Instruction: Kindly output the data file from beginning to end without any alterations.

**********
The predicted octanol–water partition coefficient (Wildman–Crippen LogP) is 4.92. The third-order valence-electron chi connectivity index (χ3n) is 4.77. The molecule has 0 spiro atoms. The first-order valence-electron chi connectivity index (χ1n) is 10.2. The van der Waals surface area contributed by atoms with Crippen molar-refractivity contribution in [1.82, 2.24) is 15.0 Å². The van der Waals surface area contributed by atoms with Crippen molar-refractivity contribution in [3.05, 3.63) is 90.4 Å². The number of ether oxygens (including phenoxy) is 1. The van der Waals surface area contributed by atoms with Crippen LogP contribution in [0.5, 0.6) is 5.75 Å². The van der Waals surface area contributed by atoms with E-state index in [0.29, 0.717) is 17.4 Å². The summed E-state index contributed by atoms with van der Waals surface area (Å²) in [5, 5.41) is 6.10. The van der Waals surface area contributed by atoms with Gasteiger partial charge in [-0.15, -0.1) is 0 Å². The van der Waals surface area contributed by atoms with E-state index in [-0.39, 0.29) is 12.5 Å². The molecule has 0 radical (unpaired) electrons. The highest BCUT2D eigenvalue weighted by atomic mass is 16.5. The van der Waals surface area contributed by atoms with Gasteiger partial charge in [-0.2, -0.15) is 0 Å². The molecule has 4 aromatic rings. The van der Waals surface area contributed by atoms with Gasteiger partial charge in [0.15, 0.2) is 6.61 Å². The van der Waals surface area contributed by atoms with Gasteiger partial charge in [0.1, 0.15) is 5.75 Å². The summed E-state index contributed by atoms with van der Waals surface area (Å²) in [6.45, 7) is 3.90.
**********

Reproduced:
The predicted octanol–water partition coefficient (Wildman–Crippen LogP) is 4.92. The third-order valence-electron chi connectivity index (χ3n) is 4.77. The molecule has 0 spiro atoms. The first-order valence-electron chi connectivity index (χ1n) is 10.2. The van der Waals surface area contributed by atoms with Crippen molar-refractivity contribution in [1.82, 2.24) is 15.0 Å². The van der Waals surface area contributed by atoms with Crippen molar-refractivity contribution in [3.05, 3.63) is 90.4 Å². The number of ether oxygens (including phenoxy) is 1. The van der Waals surface area contributed by atoms with Crippen LogP contribution in [0.5, 0.6) is 5.75 Å². The van der Waals surface area contributed by atoms with E-state index in [0.29, 0.717) is 17.4 Å². The summed E-state index contributed by atoms with van der Waals surface area (Å²) in [5, 5.41) is 6.10. The van der Waals surface area contributed by atoms with Gasteiger partial charge in [-0.15, -0.1) is 0 Å². The van der Waals surface area contributed by atoms with E-state index in [-0.39, 0.29) is 12.5 Å². The molecule has 0 radical (unpaired) electrons. The highest BCUT2D eigenvalue weighted by atomic mass is 16.5. The van der Waals surface area contributed by atoms with Gasteiger partial charge in [-0.2, -0.15) is 0 Å². The molecule has 4 aromatic rings. The van der Waals surface area contributed by atoms with Gasteiger partial charge in [0.15, 0.2) is 6.61 Å². The van der Waals surface area contributed by atoms with Gasteiger partial charge in [0.1, 0.15) is 5.75 Å². The summed E-state index contributed by atoms with van der Waals surface area (Å²) in [6.45, 7) is 3.90.